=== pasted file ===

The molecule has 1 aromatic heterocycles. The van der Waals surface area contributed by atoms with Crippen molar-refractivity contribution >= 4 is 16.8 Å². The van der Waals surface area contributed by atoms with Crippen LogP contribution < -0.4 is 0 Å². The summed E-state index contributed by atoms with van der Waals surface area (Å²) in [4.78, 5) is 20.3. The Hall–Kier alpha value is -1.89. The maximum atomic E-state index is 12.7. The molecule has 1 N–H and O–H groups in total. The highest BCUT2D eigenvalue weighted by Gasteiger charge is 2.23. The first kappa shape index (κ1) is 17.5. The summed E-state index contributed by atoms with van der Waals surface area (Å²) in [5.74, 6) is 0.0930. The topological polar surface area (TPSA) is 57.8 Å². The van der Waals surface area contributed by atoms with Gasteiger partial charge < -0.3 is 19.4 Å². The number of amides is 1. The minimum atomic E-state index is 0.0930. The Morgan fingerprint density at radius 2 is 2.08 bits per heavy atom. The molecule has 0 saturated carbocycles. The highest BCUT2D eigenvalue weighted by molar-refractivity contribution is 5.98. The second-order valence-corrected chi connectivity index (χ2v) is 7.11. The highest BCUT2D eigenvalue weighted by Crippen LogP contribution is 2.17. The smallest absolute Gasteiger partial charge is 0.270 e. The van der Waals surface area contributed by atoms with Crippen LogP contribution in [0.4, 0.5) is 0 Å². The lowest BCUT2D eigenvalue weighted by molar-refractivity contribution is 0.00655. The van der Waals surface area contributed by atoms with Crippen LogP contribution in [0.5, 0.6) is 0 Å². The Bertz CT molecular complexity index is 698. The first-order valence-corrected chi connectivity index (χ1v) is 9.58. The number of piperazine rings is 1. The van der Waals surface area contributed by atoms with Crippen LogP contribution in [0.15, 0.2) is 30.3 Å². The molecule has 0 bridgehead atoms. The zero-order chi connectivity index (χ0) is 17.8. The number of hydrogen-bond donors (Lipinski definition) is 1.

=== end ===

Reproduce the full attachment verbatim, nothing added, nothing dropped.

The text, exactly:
The molecule has 1 aromatic heterocycles. The van der Waals surface area contributed by atoms with Crippen molar-refractivity contribution >= 4 is 16.8 Å². The van der Waals surface area contributed by atoms with Crippen LogP contribution < -0.4 is 0 Å². The summed E-state index contributed by atoms with van der Waals surface area (Å²) in [4.78, 5) is 20.3. The Hall–Kier alpha value is -1.89. The maximum atomic E-state index is 12.7. The molecule has 1 N–H and O–H groups in total. The highest BCUT2D eigenvalue weighted by Gasteiger charge is 2.23. The first kappa shape index (κ1) is 17.5. The summed E-state index contributed by atoms with van der Waals surface area (Å²) in [5.74, 6) is 0.0930. The topological polar surface area (TPSA) is 57.8 Å². The van der Waals surface area contributed by atoms with Gasteiger partial charge < -0.3 is 19.4 Å². The number of amides is 1. The minimum atomic E-state index is 0.0930. The Morgan fingerprint density at radius 2 is 2.08 bits per heavy atom. The molecule has 0 saturated carbocycles. The highest BCUT2D eigenvalue weighted by molar-refractivity contribution is 5.98. The second-order valence-corrected chi connectivity index (χ2v) is 7.11. The highest BCUT2D eigenvalue weighted by Crippen LogP contribution is 2.17. The smallest absolute Gasteiger partial charge is 0.270 e. The van der Waals surface area contributed by atoms with Crippen LogP contribution in [0.4, 0.5) is 0 Å². The lowest BCUT2D eigenvalue weighted by molar-refractivity contribution is 0.00655. The van der Waals surface area contributed by atoms with Crippen LogP contribution in [0.5, 0.6) is 0 Å². The Bertz CT molecular complexity index is 698. The first-order valence-corrected chi connectivity index (χ1v) is 9.58. The number of piperazine rings is 1. The van der Waals surface area contributed by atoms with Crippen LogP contribution in [0.15, 0.2) is 30.3 Å². The molecule has 0 bridgehead atoms. The zero-order chi connectivity index (χ0) is 17.8. The number of hydrogen-bond donors (Lipinski definition) is 1.